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World of Warcraft: The Burning Crusade Preview
publisher: Blizzard Entertainment
developer: Blizzard Entertainment
PIII 800, 512MB RAM, 10GB HDD, 32MB video card
|ESRB rating: T
release date: Jan 16, 07
|» All About World of Warcraft: The Burning Crusade on ActionTrip|
Remember "Pamela's Doll?"
I was thinking about this the other day. Talking about World of Warcraft for me, would be like trying to review my wife. Bear with me here. Sure she might not be perfect, but if you decide to spend your days with someone, you sort of learn to live with their quirks. The question whether or not you want to spend time with them is a non-issue of sorts, unless you are thinking about handing her the divorce papers.
So in other words, no matter what I may say about World of Warcraft, this is still a game I decided to "marry," effectively discontinuing all ties with every other game that has come out since 2004.
Is "marry" too strong a word for you? I am telling you; it simply would not be totally outrageous to say that I am married to World of Warcraft. We've endured through some hard times, and we've enjoyed some good times. I've broken up with it on a couple of occasions, only to come back to it, our relationship imbued with renewed vigor.
Even that is not the whole truth. Never in my life have I been so loyal or devoted to my real life wife... or have spent as much time with her. Sure there is the sex bit to think about, and procreation, but that first time I downed Nafarian, it almost felt like having sex...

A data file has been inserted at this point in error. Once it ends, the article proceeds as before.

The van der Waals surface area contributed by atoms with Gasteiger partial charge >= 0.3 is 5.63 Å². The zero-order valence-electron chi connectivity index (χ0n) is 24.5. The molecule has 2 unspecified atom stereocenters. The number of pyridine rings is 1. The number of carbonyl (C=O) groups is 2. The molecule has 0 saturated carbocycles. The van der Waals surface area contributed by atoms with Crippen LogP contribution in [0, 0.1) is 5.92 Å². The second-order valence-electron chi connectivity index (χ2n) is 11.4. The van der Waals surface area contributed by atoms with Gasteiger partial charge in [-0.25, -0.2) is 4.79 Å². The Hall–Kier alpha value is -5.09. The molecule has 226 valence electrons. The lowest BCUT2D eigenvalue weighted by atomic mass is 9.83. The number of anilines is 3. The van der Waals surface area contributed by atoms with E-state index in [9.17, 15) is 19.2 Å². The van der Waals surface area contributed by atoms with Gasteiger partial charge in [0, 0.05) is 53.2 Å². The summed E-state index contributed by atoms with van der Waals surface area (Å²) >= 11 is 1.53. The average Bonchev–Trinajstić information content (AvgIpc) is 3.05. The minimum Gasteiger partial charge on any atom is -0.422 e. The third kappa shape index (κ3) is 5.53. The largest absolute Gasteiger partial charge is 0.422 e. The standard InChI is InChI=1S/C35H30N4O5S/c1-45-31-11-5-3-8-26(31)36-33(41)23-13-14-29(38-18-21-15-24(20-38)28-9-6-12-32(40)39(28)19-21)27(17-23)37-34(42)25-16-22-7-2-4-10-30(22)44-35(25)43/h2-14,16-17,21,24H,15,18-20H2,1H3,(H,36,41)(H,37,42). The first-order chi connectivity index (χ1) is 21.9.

Oh what?! Like you've never felt like that about a game before! Jesus!
Ever since January 16, I have this irresistible urge to call in sick at least three times in a working week. The reason is simple enough. The Dark Portal has been opened and hordes of geeks from around the world (this one and Azeroth) have been unleashed upon the barren wastelands of Hellfire Peninsula - the number one grinding state of Outlands.
For all the basic information about the expansion, please refer to our previous coverage of The Burning Crusade. This first impressions article is intended to give you a basic overview of the game so far, from the perspective of a lvl 65 player.
For the expansion pack, I had a choice between two characters that I could take to 70 - my previous "main," a lvl 60 Shaman "Twolions," and my "alt" (now main), a lvl 60 Warrior "Thundersnow." A /random 100 was done and Thundersnow got to go first. So as I ventured into the new areas, I took on my role as the group's meat shield, or the "tank" as we are known in game.
It was somewhat fortunate for me that Thundersnow was a virgin level 60, so I essentially went from questing and leveling in the original, to just continuing the leveling process in the expansion. This gave me a unique perspective on the Outlands quests that I might not have gotten had I just started leveling my old lvl 60, Twolions.
The starting area for both the Horde and Alliance is the Hellfire Peninsula. This is a decent-size map with a barren, yet distinctively outlandish look to it. If you are by any chance familiar with the "Dune" book by Frank Herbert and the subsequent movie and video games, this place will moderately remind you of Arakis - worms popping out of the ground and all.